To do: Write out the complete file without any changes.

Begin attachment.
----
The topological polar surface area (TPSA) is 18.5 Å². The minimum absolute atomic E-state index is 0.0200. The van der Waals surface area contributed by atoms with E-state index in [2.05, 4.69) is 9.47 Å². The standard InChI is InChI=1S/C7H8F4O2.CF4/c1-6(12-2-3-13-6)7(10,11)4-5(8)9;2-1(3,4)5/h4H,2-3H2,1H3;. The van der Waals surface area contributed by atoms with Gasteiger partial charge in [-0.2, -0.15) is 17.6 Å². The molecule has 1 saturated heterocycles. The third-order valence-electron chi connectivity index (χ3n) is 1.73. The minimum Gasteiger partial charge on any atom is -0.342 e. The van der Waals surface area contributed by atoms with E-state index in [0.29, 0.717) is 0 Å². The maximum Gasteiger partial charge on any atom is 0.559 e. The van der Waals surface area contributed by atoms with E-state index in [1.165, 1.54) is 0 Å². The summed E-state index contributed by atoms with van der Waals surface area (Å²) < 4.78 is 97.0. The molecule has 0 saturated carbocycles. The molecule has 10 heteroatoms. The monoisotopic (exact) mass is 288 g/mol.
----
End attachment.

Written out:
The topological polar surface area (TPSA) is 18.5 Å². The minimum absolute atomic E-state index is 0.0200. The van der Waals surface area contributed by atoms with E-state index in [2.05, 4.69) is 9.47 Å². The standard InChI is InChI=1S/C7H8F4O2.CF4/c1-6(12-2-3-13-6)7(10,11)4-5(8)9;2-1(3,4)5/h4H,2-3H2,1H3;. The van der Waals surface area contributed by atoms with Gasteiger partial charge in [-0.2, -0.15) is 17.6 Å². The molecule has 1 saturated heterocycles. The third-order valence-electron chi connectivity index (χ3n) is 1.73. The minimum Gasteiger partial charge on any atom is -0.342 e. The van der Waals surface area contributed by atoms with E-state index in [0.29, 0.717) is 0 Å². The maximum Gasteiger partial charge on any atom is 0.559 e. The van der Waals surface area contributed by atoms with E-state index in [1.165, 1.54) is 0 Å². The summed E-state index contributed by atoms with van der Waals surface area (Å²) < 4.78 is 97.0. The molecule has 0 saturated carbocycles. The molecule has 10 heteroatoms. The monoisotopic (exact) mass is 288 g/mol.